Third, building on the success of the U.S.-India nuclear agreement and the ten-year U.S.-India Defense Framework, the two countries should make a series of high-profile investments in the technologies which will form the foundation of the future industrial space economy and cement their mutual connectedness. Some are obvious; Washington and Delhi should be engaging on future space robotic exploration, on future human space flight, and especially on a joint vision of a sustainable lunar base. They should develop a joint vision for Earth observation, environmental surveillance, remote sensing, broadband, and maritime domain awareness across the Indian Ocean Region. Since both countries share similar concerns, their intelligence agencies should be cooperating to use space to better employ electronic, signals and cyber intelligence.

But there are even bigger ideas that should animate the relationship – ideas that are strategic both in their aspiration and effect on global norms and power. These include:

  • High Speed Point-to-Point Sub-Orbital “Orient Express”: Elon Musk’s SpaceX already has plans for a starship to carry passengers from Delhi to DC or Boston to Bangalore in just thirty minutes. The United States and India could begin to explore s similar transportation project in a Kwajalein (Pacific island)-to-Andaman (Indian Ocean island) experimental route as a means to jump-start a thriving private space flight industry.
  • Space Nuclear Power and Propulsion: China has already announced plans for a nuclear-powered space shuttle, and fission nuclear propulsion could allow much greater access to Mars and the asteroid belt. India, like the United States, has significant expertise in small nuclear reactors. A cooperative program could accelerate both countries’ ability to find prosperity in the stars. Even more advanced is fusion propulsion. India and the United States are already cooperating on the International Thermonuclear Experimental Reactor (ITER). A wealth of concepts for space fusion power and propulsion lay waiting to be developed as part of a joint project to literally “reach for the stars.”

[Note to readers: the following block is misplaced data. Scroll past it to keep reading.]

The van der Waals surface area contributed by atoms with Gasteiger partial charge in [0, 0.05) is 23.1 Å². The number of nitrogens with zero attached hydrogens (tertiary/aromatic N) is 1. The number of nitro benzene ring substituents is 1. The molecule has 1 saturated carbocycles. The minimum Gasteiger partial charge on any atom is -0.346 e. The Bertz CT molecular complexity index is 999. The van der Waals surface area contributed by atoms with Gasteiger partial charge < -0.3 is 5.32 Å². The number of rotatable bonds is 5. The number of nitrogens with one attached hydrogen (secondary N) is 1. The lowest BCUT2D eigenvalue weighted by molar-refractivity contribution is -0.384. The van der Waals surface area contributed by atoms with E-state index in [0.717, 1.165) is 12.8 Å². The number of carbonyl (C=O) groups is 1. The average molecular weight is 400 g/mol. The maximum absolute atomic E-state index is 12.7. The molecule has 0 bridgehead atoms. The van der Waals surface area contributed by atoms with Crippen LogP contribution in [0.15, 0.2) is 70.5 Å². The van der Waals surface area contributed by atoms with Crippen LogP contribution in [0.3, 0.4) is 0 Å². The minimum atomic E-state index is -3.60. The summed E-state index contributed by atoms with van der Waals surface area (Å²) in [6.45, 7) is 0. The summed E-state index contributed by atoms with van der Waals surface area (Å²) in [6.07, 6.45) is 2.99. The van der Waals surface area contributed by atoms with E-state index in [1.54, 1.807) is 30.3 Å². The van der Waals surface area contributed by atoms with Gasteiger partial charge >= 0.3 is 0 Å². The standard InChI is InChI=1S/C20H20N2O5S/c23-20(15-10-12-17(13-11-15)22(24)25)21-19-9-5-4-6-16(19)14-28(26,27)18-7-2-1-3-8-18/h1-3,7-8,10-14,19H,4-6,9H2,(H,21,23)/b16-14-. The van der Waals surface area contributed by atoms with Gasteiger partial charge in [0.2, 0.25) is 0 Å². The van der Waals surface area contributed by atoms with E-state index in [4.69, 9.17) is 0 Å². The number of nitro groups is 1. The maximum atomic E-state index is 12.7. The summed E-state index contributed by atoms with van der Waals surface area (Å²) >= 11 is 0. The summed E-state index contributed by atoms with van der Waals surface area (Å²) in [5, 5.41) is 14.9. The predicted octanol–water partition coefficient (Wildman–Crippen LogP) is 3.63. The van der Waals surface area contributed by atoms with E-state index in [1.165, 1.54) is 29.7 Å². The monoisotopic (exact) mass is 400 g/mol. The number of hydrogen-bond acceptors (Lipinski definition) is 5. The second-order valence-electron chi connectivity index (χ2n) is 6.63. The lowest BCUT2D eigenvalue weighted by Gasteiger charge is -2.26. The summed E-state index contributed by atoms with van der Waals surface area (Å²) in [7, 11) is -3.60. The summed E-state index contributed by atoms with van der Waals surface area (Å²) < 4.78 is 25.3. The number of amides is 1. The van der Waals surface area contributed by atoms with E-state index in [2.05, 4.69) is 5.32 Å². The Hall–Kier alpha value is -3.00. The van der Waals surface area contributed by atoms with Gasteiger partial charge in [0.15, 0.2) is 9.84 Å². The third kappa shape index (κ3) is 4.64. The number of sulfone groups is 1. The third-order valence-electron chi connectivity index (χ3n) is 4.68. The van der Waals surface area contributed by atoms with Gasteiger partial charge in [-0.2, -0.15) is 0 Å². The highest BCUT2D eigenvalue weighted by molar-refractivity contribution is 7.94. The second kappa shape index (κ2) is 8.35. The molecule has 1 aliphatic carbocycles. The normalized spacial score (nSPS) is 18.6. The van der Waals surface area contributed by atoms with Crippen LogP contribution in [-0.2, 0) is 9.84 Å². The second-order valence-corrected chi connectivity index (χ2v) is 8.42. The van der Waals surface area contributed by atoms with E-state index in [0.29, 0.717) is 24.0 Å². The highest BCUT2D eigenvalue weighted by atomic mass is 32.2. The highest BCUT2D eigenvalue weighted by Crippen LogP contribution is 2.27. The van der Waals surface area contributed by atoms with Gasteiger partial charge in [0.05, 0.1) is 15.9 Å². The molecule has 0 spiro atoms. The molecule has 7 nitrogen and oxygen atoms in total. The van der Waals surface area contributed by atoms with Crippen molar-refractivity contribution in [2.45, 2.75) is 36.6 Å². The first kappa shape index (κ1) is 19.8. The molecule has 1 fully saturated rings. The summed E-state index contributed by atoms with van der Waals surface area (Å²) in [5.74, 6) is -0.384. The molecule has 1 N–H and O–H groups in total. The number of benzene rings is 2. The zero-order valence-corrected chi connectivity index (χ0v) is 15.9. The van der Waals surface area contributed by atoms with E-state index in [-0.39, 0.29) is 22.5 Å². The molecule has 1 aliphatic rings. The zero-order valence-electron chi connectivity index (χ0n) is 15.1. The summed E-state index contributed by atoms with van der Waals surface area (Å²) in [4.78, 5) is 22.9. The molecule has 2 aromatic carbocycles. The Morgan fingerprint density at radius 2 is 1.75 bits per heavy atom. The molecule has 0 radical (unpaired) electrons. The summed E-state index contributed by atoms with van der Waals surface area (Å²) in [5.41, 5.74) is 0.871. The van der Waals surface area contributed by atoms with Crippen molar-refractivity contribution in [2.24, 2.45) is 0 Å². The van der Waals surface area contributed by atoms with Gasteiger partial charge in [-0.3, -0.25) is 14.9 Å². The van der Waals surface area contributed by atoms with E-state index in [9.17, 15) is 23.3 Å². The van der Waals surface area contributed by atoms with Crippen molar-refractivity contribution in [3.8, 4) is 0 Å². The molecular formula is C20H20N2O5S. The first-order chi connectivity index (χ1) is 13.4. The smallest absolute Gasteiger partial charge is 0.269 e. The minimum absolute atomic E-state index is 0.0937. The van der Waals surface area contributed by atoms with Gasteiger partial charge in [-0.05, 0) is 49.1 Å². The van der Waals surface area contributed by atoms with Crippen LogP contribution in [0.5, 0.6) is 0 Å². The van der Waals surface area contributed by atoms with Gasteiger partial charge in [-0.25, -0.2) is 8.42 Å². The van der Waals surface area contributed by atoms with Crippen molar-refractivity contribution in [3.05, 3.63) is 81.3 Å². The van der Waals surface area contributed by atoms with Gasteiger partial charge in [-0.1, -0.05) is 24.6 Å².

• Diverting Asteroids and Comets: Today, we are tracking about 10,000 Near-Earth Asteroids (NEA), but in a little over a decade we are likely to be tracking as many as 1 million NEAs, of which 10,000 may have some probability of impacting Earth in the next 100 years, and 50 to 100 will appear threatening enough to merit active monitoring and/or deflection. What better way for our space programs to cooperate than on a grand vision of protecting planet Earth? Moreover, the same technology we develop to enable us to deflect asteroids will also allow us to better access their vast multi-trillion-dollar wealth.
  • Orbital Power Stations: As remarked by President Trump, energy security is at the heart of U.S.-India relations. Already, China has started a program to build solar power satellites, a technology that could alter the entire balance of global power. Back in 2011, former Indian President APJ Kalam proposed that the United States and India begin a joint development program on space-based solar power. Until now, however, the idea has remained mostly notional. Today, it is high time to get started on developing this potentially infinite and green energy source.

In 2050, the top three economies on planet Earth will be China, India and the United States. Space resources offer vast prosperity and therefore the power to shape global politics. If liberty is to endure, the time is now to place the strategic bets to ensure that democracies remain in a position of strength and solidarity. 

Peter Garretson is a Senior Fellow in Defense Studies at the American Foreign Policy Council (AFPC). He was previously the director of Air University’s Space Horizons Task Force, America’s think tank for space, and was deputy director of America’s premier space strategy program, the Schriever Scholars. All views are his own.

Dr. Namrata Goswami is a senior analyst and author. Her work on “Outer Space and Great Powers” was supported by the MINERVA Initiative Grant for Social Science Research. Currently, she is working on a book on “Great Powers and Resource Nationalism in Space” to be published by Lexington Press, an imprint of Rowman and Littlefield. All views expressed here are her own.